Still with British writers, but this time with US publication, we have the debut novel from Kari Sperring, Living with Ghosts. As debuts go, this is quite impressive. It has a number of strong women characters and an interesting, espionage-filled plot. The central character is a gigolo and a spy. Also the setting is more 18th Century than medieval, which is a great relief as far as fantasy is concerned.

Liz Williams continues to produce wonderful books. It has taken a long time for her latest Inspector Chen novel to hit the stores, but it was worth the wait. If you are a fan of Chen and his various demonic friends you’ll love The Shadow Pavilion. The primary villain of this particular book is an assassin whose body is inhabited by both male and female spirits. As these are distinct personalities it is difficult to describe this person as trans by Western standards, but s/he may be seen as such in other cultures.

Daniel Abraham has finished his Long Price Quartet with The Price of Spring. This is one of the finest fantasy series ever written. I can’t recommend it highly enough. See my review of the final volume for more details.

Rob Holdstock’s tragic death this year leaves a huge hole in the UK fantasy landscape. Mythago Wood remains one of my favorite fantasy novels of all time. Some of the other Ryhope Wood books were not of the same standard, but this year saw the publication, at long last, of a direct sequel to Mythago WoodAvilion. If you haven’t sampled Holdstock yet, those two would be a good introduction.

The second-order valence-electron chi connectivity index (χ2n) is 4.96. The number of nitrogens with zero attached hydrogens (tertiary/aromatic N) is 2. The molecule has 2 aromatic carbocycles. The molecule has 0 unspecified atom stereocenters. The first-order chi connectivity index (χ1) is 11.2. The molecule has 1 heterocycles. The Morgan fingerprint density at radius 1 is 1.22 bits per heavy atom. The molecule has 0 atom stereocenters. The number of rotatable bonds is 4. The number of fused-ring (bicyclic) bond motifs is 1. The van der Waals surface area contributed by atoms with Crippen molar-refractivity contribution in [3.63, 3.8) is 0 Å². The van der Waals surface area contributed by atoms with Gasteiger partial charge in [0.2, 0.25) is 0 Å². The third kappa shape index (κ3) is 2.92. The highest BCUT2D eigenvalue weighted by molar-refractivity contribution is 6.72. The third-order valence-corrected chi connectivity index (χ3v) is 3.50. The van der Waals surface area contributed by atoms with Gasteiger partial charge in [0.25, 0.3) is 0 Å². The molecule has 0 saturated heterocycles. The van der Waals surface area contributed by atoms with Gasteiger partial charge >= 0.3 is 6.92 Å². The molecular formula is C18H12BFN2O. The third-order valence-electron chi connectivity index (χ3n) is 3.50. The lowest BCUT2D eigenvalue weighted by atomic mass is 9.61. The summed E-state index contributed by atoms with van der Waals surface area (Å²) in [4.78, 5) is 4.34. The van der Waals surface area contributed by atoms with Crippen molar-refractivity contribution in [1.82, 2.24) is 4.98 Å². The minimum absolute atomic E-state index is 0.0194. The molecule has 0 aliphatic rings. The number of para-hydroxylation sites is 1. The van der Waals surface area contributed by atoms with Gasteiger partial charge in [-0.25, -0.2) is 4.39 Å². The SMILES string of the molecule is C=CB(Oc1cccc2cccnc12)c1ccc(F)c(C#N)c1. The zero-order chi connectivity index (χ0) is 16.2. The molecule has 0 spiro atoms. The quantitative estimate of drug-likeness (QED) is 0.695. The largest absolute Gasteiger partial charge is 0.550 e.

Some books leap out at me because they are really well written. Others leap out because they have dollar signs all over them. Naomi Novak’s Temeraire series produced that reaction, and so did Rosemary and Rue by debut Bay Area novelist (artist, filk singer and all-round talent) Seanan McGuire. The book is urban fantasy cut with a Chandleresque noir detective story, and it works very well. It isn’t going to win literary prizes, though it is by no means poorly executed, but it is already winning a lot of fans.

Talking of noir, Jeff VanderMeer has excelled himself with Finch. It is set in Ambergris long after the Gray Caps have taken control of the city. The hero is a police officer working for the occupying mushroom-men who has to walk a fine line between keeping his bosses happy, fighting actual crime, and protecting his fellow humans from the predations of their unwelcome overlords. Given that earlier Ambergris novels documented how the humans conquered the city and drove the Gray Caps underground, the book is anything but simplistic in its morality. Also, finally, we get to meet a character from the native human tribes who lived in Ambergris before the “civilized” invaders arrived.